Books by Harry Mathews

Harry Mathews was born and raised on New York’s Upper East Side‚ but left America for France in 1952 shortly after graduating from Harvard. He has written over a dozen books‚ including the novels Cigarettes‚ The Journalist‚ and Tlooth‚ along with collecte

THE SOLITARY TWIN by Harry Mathews
Released: March 27, 2018

"A smart, beguiling work elegantly written and with just the right leavening of sex—and violence."
Atmospheric study by the late avant-garde writer Mathews (My Life in the CIA, 2005, etc.), the first American member of the French Oulipo cooperative. Read full book review >
MY LIFE IN CIA by Harry Mathews
Released: May 9, 2005

"Did these things happen? Is Mathews really Jonathan Hemlock? This isn't much help in answering such questions, but it's a lot of fun."
Hang out with spies in distant Asian capitals, offend French communists, smoke ever so slightly expensive cigars, have no visible means of support—and the locals are likely to ask questions about a person. Read full book review >
THE HUMAN COUNTRY by Harry Mathews
Released: Sept. 25, 2002

"Hairpin turns on Piranesi paragraphs that often climb nowhere and twist the brain into taffy. Wonder full."
A sheaf of Mathews's artifacts from the past twenty years or so, perhaps only for connoisseurs of the gold-packed sentence, including early stories from Country Cooking (1980), midcareer stories from The American Experience (1984), plus ten fresh new pieces (Singular Pleasures, 1993). Read full book review >
'53 DAYS' by Georges Perec
Released: Sept. 30, 1999

—53 Days" ($23.95; Sept. 30, 272 pp.; 1-56792-088-8). Though mystery addicts may balk at its inconclusiveness, readers of every other persuasion will find much to delight them in this deft intellectual thriller left unfinished when Perec, arguably this century's most accomplished metafictionist and punster (such innovative texts as Life: A User's Manual,1987, and A Void,1995) died in 1982. The search for missing mystery writer Robert Serval, conducted by this story's narrator, a teacher "studying" Serval's uncompleted manuscript The Crypt, rapidly escalates into a voyage to remote (imaginary) territory and a series of droll parodies of literary ancestors (Agatha Christie is a prominent example). Even in its inchoate state (smoothed out by fellow "Oulipo" experimentalists Mathews and Roubaud), Perec's dazzling gamesmanship offers sophisticated pleasures reminiscent of, and often equal to, the legacies bequeathed to us by his masters Joyce and Nabokov. Read full book review >
THE JOURNALIST by Harry Mathews
Released: Sept. 1, 1994

There are no safe places for the disintegrating self, not even the private journal; that is what the unnamed ``journalist'' discovers in this teasing, lightly involving novel from Mathews (Singular Pleasures, 1993, etc.). Middle-aged, middle-class, he lives in a college town in an unidentified country. He has an unglamorous office job, a loving wife (Daisy), an equally loving mistress (Colette), and a lovable if enigmatic son in high school (Gert). Daisy and his doctor, worried about his mental state, suggest he keep a journal, and he starts his new project with zest, seeing it as a ``a hold on reality,'' a way of reconciling his two selves—the one that experiences life with the one that observes it. Soon enough, however, this journal, which he had envisioned as an instrument of control, turns into a tyrant that controls him. He becomes obsessed with the right way of classifying experience, and the margins sprout headings and subheadings like weeds. Meanwhile, his relationships are suffering. Daisy turns secretive, and his best friend, Paul, is avoiding him. Could they be having an affair? Why is Gert suddenly so friendly with Colette: More mischief? And why is there never enough time for his lonely task of keeping his journal and getting it right? He cuts back on sleep (his love life is already a thing of the past) and uses the office for his writing, until his boss forces him to take indefinite leave. ``I've lost them,'' he acknowledges, referring to all the people in his life, just before his final dissolution and hospitalization, when a new narrative voice supplies rather too pat explanations for all the puzzles. Not as bleak as it sounds. Mathews chronicles his diarist's dilemma with humor and gentle irony; his slide into the abyss occasions more bemusement than terror. Read full book review >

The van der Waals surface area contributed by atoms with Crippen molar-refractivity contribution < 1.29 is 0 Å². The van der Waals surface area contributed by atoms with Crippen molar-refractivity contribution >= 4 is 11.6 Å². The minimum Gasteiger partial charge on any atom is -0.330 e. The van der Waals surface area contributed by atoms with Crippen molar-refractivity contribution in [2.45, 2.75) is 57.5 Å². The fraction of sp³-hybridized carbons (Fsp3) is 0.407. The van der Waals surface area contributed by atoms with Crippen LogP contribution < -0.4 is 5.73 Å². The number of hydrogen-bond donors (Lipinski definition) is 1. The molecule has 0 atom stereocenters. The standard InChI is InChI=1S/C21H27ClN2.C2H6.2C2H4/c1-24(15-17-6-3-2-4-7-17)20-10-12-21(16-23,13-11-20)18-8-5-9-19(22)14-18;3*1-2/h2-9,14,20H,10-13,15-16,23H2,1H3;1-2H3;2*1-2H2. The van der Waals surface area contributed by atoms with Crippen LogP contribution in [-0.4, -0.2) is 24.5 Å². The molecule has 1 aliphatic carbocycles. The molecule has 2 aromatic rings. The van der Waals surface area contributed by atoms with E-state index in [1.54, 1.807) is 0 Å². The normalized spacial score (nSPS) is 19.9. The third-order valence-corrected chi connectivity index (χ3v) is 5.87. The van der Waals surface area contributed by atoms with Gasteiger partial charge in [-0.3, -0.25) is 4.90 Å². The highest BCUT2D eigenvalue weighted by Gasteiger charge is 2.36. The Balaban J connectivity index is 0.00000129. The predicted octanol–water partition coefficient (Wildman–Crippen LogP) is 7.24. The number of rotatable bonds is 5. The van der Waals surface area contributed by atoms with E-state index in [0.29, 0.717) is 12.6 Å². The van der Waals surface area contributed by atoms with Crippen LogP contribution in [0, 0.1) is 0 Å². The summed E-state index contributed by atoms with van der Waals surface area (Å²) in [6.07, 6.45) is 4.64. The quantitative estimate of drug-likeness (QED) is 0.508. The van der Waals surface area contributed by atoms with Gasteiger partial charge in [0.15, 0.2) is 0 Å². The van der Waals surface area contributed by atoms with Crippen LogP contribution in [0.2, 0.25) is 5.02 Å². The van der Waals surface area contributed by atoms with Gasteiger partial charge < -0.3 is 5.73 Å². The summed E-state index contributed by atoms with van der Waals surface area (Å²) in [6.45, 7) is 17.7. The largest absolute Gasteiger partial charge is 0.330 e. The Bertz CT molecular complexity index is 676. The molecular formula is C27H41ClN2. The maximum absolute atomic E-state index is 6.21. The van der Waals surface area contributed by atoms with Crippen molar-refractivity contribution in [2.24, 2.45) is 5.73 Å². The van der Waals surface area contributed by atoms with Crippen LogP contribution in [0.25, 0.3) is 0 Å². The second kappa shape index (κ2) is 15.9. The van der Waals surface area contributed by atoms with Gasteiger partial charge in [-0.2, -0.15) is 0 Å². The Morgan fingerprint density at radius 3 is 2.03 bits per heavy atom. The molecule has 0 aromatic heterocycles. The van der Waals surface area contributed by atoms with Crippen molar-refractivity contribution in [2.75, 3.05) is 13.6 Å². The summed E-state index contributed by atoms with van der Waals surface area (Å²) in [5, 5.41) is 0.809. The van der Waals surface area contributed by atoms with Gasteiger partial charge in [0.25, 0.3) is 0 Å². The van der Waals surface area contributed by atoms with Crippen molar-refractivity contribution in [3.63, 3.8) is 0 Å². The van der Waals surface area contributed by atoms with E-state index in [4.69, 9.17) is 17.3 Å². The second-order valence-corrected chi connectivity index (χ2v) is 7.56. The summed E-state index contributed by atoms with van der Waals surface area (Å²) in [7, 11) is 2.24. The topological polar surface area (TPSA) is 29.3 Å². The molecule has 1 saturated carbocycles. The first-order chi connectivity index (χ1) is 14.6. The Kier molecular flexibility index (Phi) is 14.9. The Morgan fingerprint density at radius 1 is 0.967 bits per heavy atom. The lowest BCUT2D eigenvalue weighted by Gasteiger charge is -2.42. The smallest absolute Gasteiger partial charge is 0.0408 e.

Released: May 7, 1993

The singular pleasures of Mathews's (Cigarettes, 1987, etc.) title are in fact only one pleasure, and that one is the—well, the pleasure of masturbation. Here are sixty-odd (publisher's count) tiny pieces, one or two almost a page long, most only a paragraph or just a few lines, describing various people—well, doing it. Those various people are very various, from kids to old fogies, of all sexes, nations, places, needs, and callings, some alone, some with like-minded company. Some of the vignettes are silly, some exotic, some satiric, some erotic, most poetic, some neutral, and some—a few—touchingly lovely. The point seems to be—well, let that be determined by those who choose to ponder it. The illustrations by Francesco Clemente aren't lubricous at all, but (usually) slight, charming, and as ephemeral as a—well, as, say, a falling leaf. Read full book review >